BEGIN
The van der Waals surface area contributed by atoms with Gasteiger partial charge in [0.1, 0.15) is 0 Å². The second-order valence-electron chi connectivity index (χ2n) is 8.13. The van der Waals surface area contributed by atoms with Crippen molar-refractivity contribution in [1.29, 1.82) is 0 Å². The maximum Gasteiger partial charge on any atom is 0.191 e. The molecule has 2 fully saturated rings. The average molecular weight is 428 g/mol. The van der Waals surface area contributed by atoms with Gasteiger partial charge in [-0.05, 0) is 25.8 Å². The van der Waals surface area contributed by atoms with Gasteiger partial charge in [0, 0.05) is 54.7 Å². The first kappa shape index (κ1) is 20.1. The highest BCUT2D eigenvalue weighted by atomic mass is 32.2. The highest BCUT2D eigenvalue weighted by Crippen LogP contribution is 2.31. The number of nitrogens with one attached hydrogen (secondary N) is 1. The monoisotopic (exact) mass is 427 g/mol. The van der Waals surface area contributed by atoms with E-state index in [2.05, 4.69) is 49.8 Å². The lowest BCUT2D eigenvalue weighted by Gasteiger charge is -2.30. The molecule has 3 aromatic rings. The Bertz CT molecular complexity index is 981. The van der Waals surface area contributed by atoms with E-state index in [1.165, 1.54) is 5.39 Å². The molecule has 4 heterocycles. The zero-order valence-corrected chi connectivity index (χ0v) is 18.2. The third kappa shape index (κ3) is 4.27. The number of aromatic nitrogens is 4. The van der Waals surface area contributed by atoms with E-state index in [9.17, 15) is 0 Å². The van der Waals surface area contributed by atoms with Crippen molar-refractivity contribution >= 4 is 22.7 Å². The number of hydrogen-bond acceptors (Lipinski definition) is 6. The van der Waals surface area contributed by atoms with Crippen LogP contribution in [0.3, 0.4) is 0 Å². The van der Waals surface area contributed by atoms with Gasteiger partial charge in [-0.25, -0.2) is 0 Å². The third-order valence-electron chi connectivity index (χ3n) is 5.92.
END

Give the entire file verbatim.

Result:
The van der Waals surface area contributed by atoms with Gasteiger partial charge in [0.1, 0.15) is 0 Å². The second-order valence-electron chi connectivity index (χ2n) is 8.13. The van der Waals surface area contributed by atoms with Crippen molar-refractivity contribution in [1.29, 1.82) is 0 Å². The maximum Gasteiger partial charge on any atom is 0.191 e. The molecule has 2 fully saturated rings. The average molecular weight is 428 g/mol. The van der Waals surface area contributed by atoms with Gasteiger partial charge in [-0.05, 0) is 25.8 Å². The van der Waals surface area contributed by atoms with Gasteiger partial charge in [0, 0.05) is 54.7 Å². The first kappa shape index (κ1) is 20.1. The highest BCUT2D eigenvalue weighted by atomic mass is 32.2. The highest BCUT2D eigenvalue weighted by Crippen LogP contribution is 2.31. The number of nitrogens with one attached hydrogen (secondary N) is 1. The monoisotopic (exact) mass is 427 g/mol. The van der Waals surface area contributed by atoms with E-state index in [2.05, 4.69) is 49.8 Å². The lowest BCUT2D eigenvalue weighted by Gasteiger charge is -2.30. The molecule has 3 aromatic rings. The Bertz CT molecular complexity index is 981. The van der Waals surface area contributed by atoms with E-state index in [1.165, 1.54) is 5.39 Å². The molecule has 4 heterocycles. The zero-order valence-corrected chi connectivity index (χ0v) is 18.2. The third kappa shape index (κ3) is 4.27. The number of aromatic nitrogens is 4. The van der Waals surface area contributed by atoms with E-state index in [9.17, 15) is 0 Å². The van der Waals surface area contributed by atoms with Crippen molar-refractivity contribution >= 4 is 22.7 Å². The number of hydrogen-bond acceptors (Lipinski definition) is 6. The van der Waals surface area contributed by atoms with Crippen LogP contribution in [0.3, 0.4) is 0 Å². The van der Waals surface area contributed by atoms with Gasteiger partial charge in [-0.25, -0.2) is 0 Å². The third-order valence-electron chi connectivity index (χ3n) is 5.92.